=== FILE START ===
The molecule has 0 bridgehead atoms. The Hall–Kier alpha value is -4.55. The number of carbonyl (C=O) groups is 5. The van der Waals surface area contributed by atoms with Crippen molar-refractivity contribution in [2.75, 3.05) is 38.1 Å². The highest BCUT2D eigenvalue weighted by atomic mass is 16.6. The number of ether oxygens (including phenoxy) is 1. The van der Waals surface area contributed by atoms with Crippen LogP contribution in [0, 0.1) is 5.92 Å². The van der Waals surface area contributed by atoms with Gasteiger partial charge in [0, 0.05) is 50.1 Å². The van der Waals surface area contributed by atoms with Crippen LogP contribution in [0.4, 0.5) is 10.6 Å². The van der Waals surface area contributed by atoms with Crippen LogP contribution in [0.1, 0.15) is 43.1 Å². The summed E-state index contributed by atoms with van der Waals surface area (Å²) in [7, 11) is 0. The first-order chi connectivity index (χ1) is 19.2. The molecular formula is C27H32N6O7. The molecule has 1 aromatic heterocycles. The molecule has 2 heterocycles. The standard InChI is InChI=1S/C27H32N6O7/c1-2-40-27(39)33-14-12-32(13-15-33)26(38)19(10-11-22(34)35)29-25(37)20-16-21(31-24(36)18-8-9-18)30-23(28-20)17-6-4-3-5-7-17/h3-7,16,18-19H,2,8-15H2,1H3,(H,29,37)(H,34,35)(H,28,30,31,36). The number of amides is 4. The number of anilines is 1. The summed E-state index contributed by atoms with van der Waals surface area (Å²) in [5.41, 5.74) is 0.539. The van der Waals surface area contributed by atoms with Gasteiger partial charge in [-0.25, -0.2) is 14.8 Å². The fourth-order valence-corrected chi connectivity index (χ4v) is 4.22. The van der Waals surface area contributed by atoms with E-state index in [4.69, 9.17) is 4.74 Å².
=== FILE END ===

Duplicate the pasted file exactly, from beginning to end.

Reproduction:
The molecule has 0 bridgehead atoms. The Hall–Kier alpha value is -4.55. The number of carbonyl (C=O) groups is 5. The van der Waals surface area contributed by atoms with Crippen molar-refractivity contribution in [2.75, 3.05) is 38.1 Å². The highest BCUT2D eigenvalue weighted by atomic mass is 16.6. The number of ether oxygens (including phenoxy) is 1. The van der Waals surface area contributed by atoms with Crippen LogP contribution in [0, 0.1) is 5.92 Å². The van der Waals surface area contributed by atoms with Gasteiger partial charge in [0, 0.05) is 50.1 Å². The van der Waals surface area contributed by atoms with Crippen LogP contribution in [0.4, 0.5) is 10.6 Å². The van der Waals surface area contributed by atoms with Crippen LogP contribution in [0.1, 0.15) is 43.1 Å². The summed E-state index contributed by atoms with van der Waals surface area (Å²) in [7, 11) is 0. The first-order chi connectivity index (χ1) is 19.2. The molecular formula is C27H32N6O7. The molecule has 1 aromatic heterocycles. The molecule has 2 heterocycles. The standard InChI is InChI=1S/C27H32N6O7/c1-2-40-27(39)33-14-12-32(13-15-33)26(38)19(10-11-22(34)35)29-25(37)20-16-21(31-24(36)18-8-9-18)30-23(28-20)17-6-4-3-5-7-17/h3-7,16,18-19H,2,8-15H2,1H3,(H,29,37)(H,34,35)(H,28,30,31,36). The number of amides is 4. The number of anilines is 1. The summed E-state index contributed by atoms with van der Waals surface area (Å²) in [5.41, 5.74) is 0.539. The van der Waals surface area contributed by atoms with Gasteiger partial charge in [-0.25, -0.2) is 14.8 Å². The fourth-order valence-corrected chi connectivity index (χ4v) is 4.22. The van der Waals surface area contributed by atoms with E-state index in [4.69, 9.17) is 4.74 Å².